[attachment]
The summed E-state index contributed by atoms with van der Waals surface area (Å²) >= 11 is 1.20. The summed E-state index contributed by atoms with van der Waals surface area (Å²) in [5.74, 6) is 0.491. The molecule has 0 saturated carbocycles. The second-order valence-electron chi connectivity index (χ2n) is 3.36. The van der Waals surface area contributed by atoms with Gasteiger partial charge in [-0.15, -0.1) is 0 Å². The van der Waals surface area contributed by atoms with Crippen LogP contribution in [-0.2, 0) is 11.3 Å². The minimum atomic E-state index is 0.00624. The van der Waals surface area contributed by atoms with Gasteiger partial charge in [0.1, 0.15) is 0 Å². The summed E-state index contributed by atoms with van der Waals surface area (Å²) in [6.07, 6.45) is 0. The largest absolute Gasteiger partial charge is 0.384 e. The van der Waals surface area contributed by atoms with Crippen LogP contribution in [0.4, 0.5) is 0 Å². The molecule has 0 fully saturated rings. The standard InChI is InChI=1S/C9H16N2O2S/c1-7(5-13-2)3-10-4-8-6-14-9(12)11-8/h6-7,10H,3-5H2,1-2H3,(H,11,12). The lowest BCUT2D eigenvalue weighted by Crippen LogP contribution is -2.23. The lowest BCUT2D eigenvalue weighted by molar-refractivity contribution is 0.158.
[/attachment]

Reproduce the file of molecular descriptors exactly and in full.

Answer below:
The summed E-state index contributed by atoms with van der Waals surface area (Å²) >= 11 is 1.20. The summed E-state index contributed by atoms with van der Waals surface area (Å²) in [5.74, 6) is 0.491. The molecule has 0 saturated carbocycles. The second-order valence-electron chi connectivity index (χ2n) is 3.36. The van der Waals surface area contributed by atoms with Gasteiger partial charge in [-0.15, -0.1) is 0 Å². The van der Waals surface area contributed by atoms with Crippen LogP contribution in [-0.2, 0) is 11.3 Å². The minimum atomic E-state index is 0.00624. The van der Waals surface area contributed by atoms with Gasteiger partial charge in [0.1, 0.15) is 0 Å². The summed E-state index contributed by atoms with van der Waals surface area (Å²) in [6.07, 6.45) is 0. The largest absolute Gasteiger partial charge is 0.384 e. The van der Waals surface area contributed by atoms with Crippen LogP contribution in [0.4, 0.5) is 0 Å². The molecule has 0 fully saturated rings. The standard InChI is InChI=1S/C9H16N2O2S/c1-7(5-13-2)3-10-4-8-6-14-9(12)11-8/h6-7,10H,3-5H2,1-2H3,(H,11,12). The lowest BCUT2D eigenvalue weighted by Crippen LogP contribution is -2.23. The lowest BCUT2D eigenvalue weighted by molar-refractivity contribution is 0.158.